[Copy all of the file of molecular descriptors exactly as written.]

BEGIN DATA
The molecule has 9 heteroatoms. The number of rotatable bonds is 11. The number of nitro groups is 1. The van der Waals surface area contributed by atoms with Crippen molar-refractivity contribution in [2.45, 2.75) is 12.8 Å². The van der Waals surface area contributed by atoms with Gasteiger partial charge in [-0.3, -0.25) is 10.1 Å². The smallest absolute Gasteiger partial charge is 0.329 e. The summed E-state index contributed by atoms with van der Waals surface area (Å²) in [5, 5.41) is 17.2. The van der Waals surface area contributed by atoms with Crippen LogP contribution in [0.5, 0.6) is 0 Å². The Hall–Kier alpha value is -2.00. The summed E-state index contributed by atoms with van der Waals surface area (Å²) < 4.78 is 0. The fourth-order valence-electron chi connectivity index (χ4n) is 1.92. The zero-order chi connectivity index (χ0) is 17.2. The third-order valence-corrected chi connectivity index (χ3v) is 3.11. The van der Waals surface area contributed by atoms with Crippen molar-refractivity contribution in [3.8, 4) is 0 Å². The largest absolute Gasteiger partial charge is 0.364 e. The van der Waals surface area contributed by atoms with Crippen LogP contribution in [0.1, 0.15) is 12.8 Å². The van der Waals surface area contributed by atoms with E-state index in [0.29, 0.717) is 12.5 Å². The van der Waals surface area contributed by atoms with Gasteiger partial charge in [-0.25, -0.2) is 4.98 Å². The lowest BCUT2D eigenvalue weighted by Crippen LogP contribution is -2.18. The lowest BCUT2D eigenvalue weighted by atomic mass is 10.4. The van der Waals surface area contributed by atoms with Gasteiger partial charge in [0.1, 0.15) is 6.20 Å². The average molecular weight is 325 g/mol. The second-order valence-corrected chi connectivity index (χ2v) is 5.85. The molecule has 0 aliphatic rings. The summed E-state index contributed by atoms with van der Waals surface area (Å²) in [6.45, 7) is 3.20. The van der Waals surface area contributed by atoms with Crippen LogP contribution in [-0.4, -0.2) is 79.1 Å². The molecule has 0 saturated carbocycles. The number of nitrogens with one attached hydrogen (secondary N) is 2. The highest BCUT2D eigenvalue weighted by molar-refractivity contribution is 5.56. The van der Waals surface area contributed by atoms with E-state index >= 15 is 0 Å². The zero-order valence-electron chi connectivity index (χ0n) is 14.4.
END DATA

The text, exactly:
The molecule has 9 heteroatoms. The number of rotatable bonds is 11. The number of nitro groups is 1. The van der Waals surface area contributed by atoms with Crippen molar-refractivity contribution in [2.45, 2.75) is 12.8 Å². The van der Waals surface area contributed by atoms with Gasteiger partial charge in [-0.3, -0.25) is 10.1 Å². The smallest absolute Gasteiger partial charge is 0.329 e. The summed E-state index contributed by atoms with van der Waals surface area (Å²) in [5, 5.41) is 17.2. The van der Waals surface area contributed by atoms with Crippen LogP contribution in [0.5, 0.6) is 0 Å². The Hall–Kier alpha value is -2.00. The summed E-state index contributed by atoms with van der Waals surface area (Å²) < 4.78 is 0. The fourth-order valence-electron chi connectivity index (χ4n) is 1.92. The zero-order chi connectivity index (χ0) is 17.2. The third-order valence-corrected chi connectivity index (χ3v) is 3.11. The van der Waals surface area contributed by atoms with Crippen molar-refractivity contribution in [3.8, 4) is 0 Å². The largest absolute Gasteiger partial charge is 0.364 e. The van der Waals surface area contributed by atoms with Crippen LogP contribution in [0.1, 0.15) is 12.8 Å². The van der Waals surface area contributed by atoms with E-state index in [0.29, 0.717) is 12.5 Å². The van der Waals surface area contributed by atoms with Gasteiger partial charge in [-0.25, -0.2) is 4.98 Å². The lowest BCUT2D eigenvalue weighted by Crippen LogP contribution is -2.18. The lowest BCUT2D eigenvalue weighted by atomic mass is 10.4. The van der Waals surface area contributed by atoms with Gasteiger partial charge in [0.1, 0.15) is 6.20 Å². The average molecular weight is 325 g/mol. The second-order valence-corrected chi connectivity index (χ2v) is 5.85. The molecule has 0 aliphatic rings. The summed E-state index contributed by atoms with van der Waals surface area (Å²) in [6.45, 7) is 3.20. The van der Waals surface area contributed by atoms with Crippen LogP contribution in [-0.4, -0.2) is 79.1 Å². The molecule has 0 saturated carbocycles. The number of nitrogens with one attached hydrogen (secondary N) is 2. The highest BCUT2D eigenvalue weighted by molar-refractivity contribution is 5.56. The van der Waals surface area contributed by atoms with E-state index >= 15 is 0 Å². The zero-order valence-electron chi connectivity index (χ0n) is 14.4.